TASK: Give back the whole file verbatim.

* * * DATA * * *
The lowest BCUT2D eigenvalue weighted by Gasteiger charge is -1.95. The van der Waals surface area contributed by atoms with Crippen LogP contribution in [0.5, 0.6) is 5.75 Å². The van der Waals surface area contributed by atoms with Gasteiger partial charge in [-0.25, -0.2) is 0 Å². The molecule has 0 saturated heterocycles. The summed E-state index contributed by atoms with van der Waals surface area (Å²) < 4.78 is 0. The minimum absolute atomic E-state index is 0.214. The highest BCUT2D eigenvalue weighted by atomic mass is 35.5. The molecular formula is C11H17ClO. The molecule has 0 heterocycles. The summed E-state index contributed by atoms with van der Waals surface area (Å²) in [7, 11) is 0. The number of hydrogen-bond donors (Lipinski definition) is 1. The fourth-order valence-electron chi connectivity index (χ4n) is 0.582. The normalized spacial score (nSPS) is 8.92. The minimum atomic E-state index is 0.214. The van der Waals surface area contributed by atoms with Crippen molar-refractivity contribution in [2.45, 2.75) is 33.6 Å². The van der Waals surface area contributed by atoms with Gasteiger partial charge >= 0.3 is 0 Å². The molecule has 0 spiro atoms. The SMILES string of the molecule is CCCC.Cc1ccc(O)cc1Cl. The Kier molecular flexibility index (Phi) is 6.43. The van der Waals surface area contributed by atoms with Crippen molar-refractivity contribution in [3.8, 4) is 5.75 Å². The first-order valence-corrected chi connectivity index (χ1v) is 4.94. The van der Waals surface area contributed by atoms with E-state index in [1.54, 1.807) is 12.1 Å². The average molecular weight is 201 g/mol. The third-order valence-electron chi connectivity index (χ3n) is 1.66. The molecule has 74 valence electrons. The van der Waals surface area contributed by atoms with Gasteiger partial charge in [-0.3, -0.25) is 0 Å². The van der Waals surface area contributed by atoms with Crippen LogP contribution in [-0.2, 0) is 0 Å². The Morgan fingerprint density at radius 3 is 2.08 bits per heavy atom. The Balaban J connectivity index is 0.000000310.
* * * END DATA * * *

The lowest BCUT2D eigenvalue weighted by Gasteiger charge is -1.95. The van der Waals surface area contributed by atoms with Crippen LogP contribution in [0.5, 0.6) is 5.75 Å². The van der Waals surface area contributed by atoms with Gasteiger partial charge in [-0.25, -0.2) is 0 Å². The molecule has 0 saturated heterocycles. The summed E-state index contributed by atoms with van der Waals surface area (Å²) < 4.78 is 0. The minimum absolute atomic E-state index is 0.214. The highest BCUT2D eigenvalue weighted by atomic mass is 35.5. The molecular formula is C11H17ClO. The molecule has 0 heterocycles. The summed E-state index contributed by atoms with van der Waals surface area (Å²) in [7, 11) is 0. The number of hydrogen-bond donors (Lipinski definition) is 1. The fourth-order valence-electron chi connectivity index (χ4n) is 0.582. The normalized spacial score (nSPS) is 8.92. The minimum atomic E-state index is 0.214. The van der Waals surface area contributed by atoms with Crippen molar-refractivity contribution in [2.45, 2.75) is 33.6 Å². The van der Waals surface area contributed by atoms with Gasteiger partial charge >= 0.3 is 0 Å². The molecule has 0 spiro atoms. The SMILES string of the molecule is CCCC.Cc1ccc(O)cc1Cl. The Kier molecular flexibility index (Phi) is 6.43. The van der Waals surface area contributed by atoms with Crippen molar-refractivity contribution in [3.8, 4) is 5.75 Å². The first-order valence-corrected chi connectivity index (χ1v) is 4.94. The van der Waals surface area contributed by atoms with E-state index in [1.54, 1.807) is 12.1 Å². The average molecular weight is 201 g/mol. The third-order valence-electron chi connectivity index (χ3n) is 1.66. The molecule has 74 valence electrons. The van der Waals surface area contributed by atoms with Gasteiger partial charge in [-0.3, -0.25) is 0 Å². The van der Waals surface area contributed by atoms with Crippen LogP contribution in [-0.2, 0) is 0 Å². The Morgan fingerprint density at radius 3 is 2.08 bits per heavy atom. The Balaban J connectivity index is 0.000000310.